Why did God respect Abel's sacrifice?

Help will be valued upon Genesis 4:4, 5, where we read that God had “respect” to Abel and his offering and not to Cain and his, and Romans 2:11, where it is said that there is “no respect of persons with God.”

We can be quite sure that this latter verse is ever and absolutely true. The Greek word, “to have respect of persons,” means, “to receive the face of a person,” i.e. to look at the outward appearance—at the gold ring and the gay clothing, at the feature and the stature, etc., whereas we know that “God looks, not at the outward appearance, but at the heart.” When, therefore, we read that God had respect to Abel and his offering, we must divest ourselves of any idea of favouritism or unfair preference on His part. In fact, the Hebrew word in Genesis 4, “to have respect,” has no thought of respect of persons, but of looking to someone, or something. The word is used in Psalm 119:117—”I will have respect unto thy statutes continually”; again in 2 Samuel 22:42—”They looked but there was none to save,” and also in Isaiah 17:7—”In that day shall a man look to his Maker.” We may be sure that had it been righteously possible, God would have accepted Cain as well as Abel. The key to the verse is in Hebrews 11:4—”By faith Abel offered unto God a more excellent sacrifice than Cain . . . God testifying of his gifts.” It was not that Abel was “more excellent” than Cain, though very likely he was, but that his sacrifice was more excellent; so that God simply had respect to Abel because of his sacrifice. The expression, “by faith,” shows, I think, conclusively that God had revealed how his creatures were to approach him, “for faith cometh by hearing, and hearing by the word of God.” No doubt, Cain’s sacrifice was beautiful enough, but it was Cain’s way, not God’s. It was merely the work of his hands-of the same vegetable kingdom as the fig-leaves of which Adam and Eve had made themselves aprons. Abel offered from the first-fruits of  the flock and of the fat thereof, i.e. the slain lamb. In Abel’s offering there were two things : there was something which spoke of his repentance, it was as though he admitted that he deserved the death of the victim; and there was something, too, which spoke of the lamb of God, without blemish, slain before the foundation of the world. How far Abel apprehended the truth we cannot say; he obeyed and allwas known to God. We are blessed according to His appreciation of the infinite Person and work of Christ, not according to ours, which, however, does determine our enjoyment of our blessings.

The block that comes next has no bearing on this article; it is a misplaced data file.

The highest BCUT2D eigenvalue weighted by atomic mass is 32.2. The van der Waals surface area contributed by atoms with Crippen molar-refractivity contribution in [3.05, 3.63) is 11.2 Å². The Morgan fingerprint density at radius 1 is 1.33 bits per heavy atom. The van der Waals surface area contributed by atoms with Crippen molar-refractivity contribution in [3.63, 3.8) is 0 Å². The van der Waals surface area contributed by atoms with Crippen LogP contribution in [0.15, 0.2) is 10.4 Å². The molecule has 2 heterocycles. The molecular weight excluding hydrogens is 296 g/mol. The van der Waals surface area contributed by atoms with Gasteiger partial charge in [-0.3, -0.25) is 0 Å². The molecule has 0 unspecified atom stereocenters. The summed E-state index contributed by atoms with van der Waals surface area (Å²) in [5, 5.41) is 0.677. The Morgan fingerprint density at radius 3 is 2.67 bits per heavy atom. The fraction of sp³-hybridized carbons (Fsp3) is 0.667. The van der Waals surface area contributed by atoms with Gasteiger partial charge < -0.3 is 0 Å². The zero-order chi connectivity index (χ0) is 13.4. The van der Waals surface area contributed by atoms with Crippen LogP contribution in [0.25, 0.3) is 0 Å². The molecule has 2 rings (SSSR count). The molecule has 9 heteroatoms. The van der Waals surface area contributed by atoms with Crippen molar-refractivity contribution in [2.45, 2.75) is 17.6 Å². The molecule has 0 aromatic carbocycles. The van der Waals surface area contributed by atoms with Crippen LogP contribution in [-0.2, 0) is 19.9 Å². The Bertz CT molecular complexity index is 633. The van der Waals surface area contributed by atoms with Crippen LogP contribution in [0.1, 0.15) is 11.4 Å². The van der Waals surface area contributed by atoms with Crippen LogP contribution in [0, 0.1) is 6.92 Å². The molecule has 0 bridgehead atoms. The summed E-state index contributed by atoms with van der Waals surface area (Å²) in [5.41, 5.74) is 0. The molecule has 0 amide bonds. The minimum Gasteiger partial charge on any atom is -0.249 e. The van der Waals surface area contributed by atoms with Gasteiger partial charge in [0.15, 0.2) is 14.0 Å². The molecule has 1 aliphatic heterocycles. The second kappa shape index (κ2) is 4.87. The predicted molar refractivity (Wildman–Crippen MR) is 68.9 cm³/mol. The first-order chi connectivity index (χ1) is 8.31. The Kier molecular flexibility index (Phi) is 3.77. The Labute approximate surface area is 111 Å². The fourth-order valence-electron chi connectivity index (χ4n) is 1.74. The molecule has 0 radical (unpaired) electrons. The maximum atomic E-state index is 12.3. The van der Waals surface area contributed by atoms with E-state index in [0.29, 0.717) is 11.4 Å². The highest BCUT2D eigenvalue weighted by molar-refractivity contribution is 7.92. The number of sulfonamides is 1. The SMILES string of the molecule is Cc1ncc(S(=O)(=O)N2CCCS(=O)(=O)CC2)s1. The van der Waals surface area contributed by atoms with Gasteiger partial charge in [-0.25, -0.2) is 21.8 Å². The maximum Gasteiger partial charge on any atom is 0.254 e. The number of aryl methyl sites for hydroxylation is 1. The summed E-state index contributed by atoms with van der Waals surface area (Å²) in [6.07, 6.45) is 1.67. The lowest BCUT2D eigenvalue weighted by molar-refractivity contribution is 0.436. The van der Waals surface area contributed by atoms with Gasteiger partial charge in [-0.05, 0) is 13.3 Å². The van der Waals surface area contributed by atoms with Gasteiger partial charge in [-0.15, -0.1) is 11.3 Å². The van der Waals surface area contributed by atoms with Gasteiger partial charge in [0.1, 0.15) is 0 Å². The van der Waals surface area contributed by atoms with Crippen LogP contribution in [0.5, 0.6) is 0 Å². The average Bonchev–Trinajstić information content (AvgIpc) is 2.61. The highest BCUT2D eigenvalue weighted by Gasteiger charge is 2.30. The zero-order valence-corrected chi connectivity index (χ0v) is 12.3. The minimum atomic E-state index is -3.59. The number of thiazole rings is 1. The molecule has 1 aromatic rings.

W.H.